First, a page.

Aviation History

The day a polar bear tried to eat the rudder of USS Connecticut fast attack Seawolf class nuclear submarine

Rear rudders of US submarines aren’t designed as snacks, but the bear had to find this out for himself.

On Apr. 27, 2003 a US nuclear submarine took on some unusual damage during maneuvers.

On that day the fast attack Seawolf class sub USS Connecticut (SSN-22) surfaced in the ice pack between the North Pole and Alaska where a polar bear chomped on its rudder, then began to lick and paw the exposed rudder to determine if it was worth eating.

The bear eventually decided he was not in the mood for a sub and wandered off.

The Connecticut was only partly surfaced, with its sail and rudder sticking through the ice.

“When an officer looked outside through the periscope, he was surprised to find a curious polar bear stalking around the vessel,” Petty Officer Jennifer Gray reported on a Navy broadcast.

According to ABCNews, Mark Barnoff, a scientist with Pennsylvania State University’s Applied Research Laboratory, had been working on a sonar experiment in the area, and was touring the Connecticut when the polar bear struck.

He said the polar bear’s action caught the attention of the submarine’s crew. “To watch the experienced sailors watch this, especially the older ones, was interesting,” he said.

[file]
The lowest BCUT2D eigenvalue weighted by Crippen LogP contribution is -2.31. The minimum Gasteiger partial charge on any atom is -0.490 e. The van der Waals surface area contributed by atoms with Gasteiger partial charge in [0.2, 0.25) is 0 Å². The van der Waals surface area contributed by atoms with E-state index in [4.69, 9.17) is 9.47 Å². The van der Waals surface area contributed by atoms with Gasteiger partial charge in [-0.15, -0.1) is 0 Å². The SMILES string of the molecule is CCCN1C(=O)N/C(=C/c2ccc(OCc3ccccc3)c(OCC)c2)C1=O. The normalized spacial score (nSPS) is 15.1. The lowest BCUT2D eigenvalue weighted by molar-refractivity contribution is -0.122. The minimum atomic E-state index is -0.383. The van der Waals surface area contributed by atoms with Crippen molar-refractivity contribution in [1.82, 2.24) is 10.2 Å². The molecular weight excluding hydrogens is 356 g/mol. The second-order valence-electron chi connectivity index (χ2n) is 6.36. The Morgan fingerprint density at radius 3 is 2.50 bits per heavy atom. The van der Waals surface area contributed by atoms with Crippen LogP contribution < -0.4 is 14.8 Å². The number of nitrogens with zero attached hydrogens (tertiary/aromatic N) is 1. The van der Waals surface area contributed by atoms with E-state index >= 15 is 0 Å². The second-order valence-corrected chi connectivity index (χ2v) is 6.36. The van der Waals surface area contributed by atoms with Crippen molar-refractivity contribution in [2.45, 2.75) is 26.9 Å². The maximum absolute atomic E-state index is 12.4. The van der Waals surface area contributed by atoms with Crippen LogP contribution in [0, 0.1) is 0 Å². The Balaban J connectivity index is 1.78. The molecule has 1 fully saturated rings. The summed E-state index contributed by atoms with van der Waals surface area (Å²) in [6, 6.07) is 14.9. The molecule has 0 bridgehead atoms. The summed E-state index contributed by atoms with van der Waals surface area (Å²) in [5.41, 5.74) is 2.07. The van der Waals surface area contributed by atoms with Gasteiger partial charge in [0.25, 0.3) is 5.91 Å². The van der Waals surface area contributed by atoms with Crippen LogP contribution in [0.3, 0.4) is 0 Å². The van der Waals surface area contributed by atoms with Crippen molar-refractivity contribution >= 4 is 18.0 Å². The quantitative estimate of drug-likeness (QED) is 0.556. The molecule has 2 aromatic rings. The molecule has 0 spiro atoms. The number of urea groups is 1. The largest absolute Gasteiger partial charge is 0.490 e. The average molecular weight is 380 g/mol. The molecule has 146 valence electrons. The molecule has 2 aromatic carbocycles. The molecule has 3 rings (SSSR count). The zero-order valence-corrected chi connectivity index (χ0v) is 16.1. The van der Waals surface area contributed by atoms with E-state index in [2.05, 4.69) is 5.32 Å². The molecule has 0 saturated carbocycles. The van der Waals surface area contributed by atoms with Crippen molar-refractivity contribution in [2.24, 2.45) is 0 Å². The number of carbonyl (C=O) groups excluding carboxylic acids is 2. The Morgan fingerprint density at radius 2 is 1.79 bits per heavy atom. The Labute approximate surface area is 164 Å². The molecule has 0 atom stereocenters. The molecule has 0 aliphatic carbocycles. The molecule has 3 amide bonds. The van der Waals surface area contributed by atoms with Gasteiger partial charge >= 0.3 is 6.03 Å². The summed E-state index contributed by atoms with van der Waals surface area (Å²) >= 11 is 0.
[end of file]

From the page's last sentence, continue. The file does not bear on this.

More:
Barnoff took a series of pictures captured with the periscope showing the bear chewing on the rudder and then batting it around.

The bear stalked the submarine for around a half-hour, said Barnoff. “It wasn’t in a rush to do anything. It was on its own schedule,” he said.

Barnoff said by the time officers on the boat gave the all-clear, he was glad to leave. “It was a beautiful day,” he said.

The Navy reported the damage to the Connecticut was minor. “Rear rudders of U.S. submarines aren’t designed as snacks, but [the bear] had to find this out for himself,” Gray said.

The USS Connecticut (SSN-22) is a Seawolf-class nuclear powered fast attack submarine operated by the US Navy.

Commissioned on Jul. 19, 1997, USS Seawolf-class (SSN 21) submarines are exceptionally quiet, fast, well-armed, and equipped with advanced sensors. Though lacking vertical launch system (VLS), the Seawolf class has eight torpedo tubes and can hold up to 50 weapons in its torpedo room. The third ship of the class, USS Jimmy Carter (SSN 23), has a 100-foot hull extension called the multi-mission platform. This hull section provides for additional payloads to accommodate advanced technology used to carry out classified research and development and for enhanced warfighting capabilities.

On Oct. 2, 2021, Connecticut was damaged after she collided with a seamount while maneuvering in the South China Sea. About eleven sailors sustained injuries, though none were reported to be life threatening. The submarine’s propulsion system was said to be operating normally. After an investigation, the commanding officer, his executive officer, and the chief of the boat were all relieved of duty.

The US Navy intends to repair the submarine, with work to begin in 2023.

Photo credit: U.S. Navy via U.S. Naval Institute Facebook Page

USS Connecticut attacked by polar bear.
Dario Leone

Dario Leone is an aviation, defense and military writer. He is the Founder and Editor of “The Aviation Geek Club” one of the world’s most read military aviation blogs. His writing has appeared in The National Interest and other news media. He has reported from Europe and flown Super Puma and Cougar helicopters with the Swiss Air Force.

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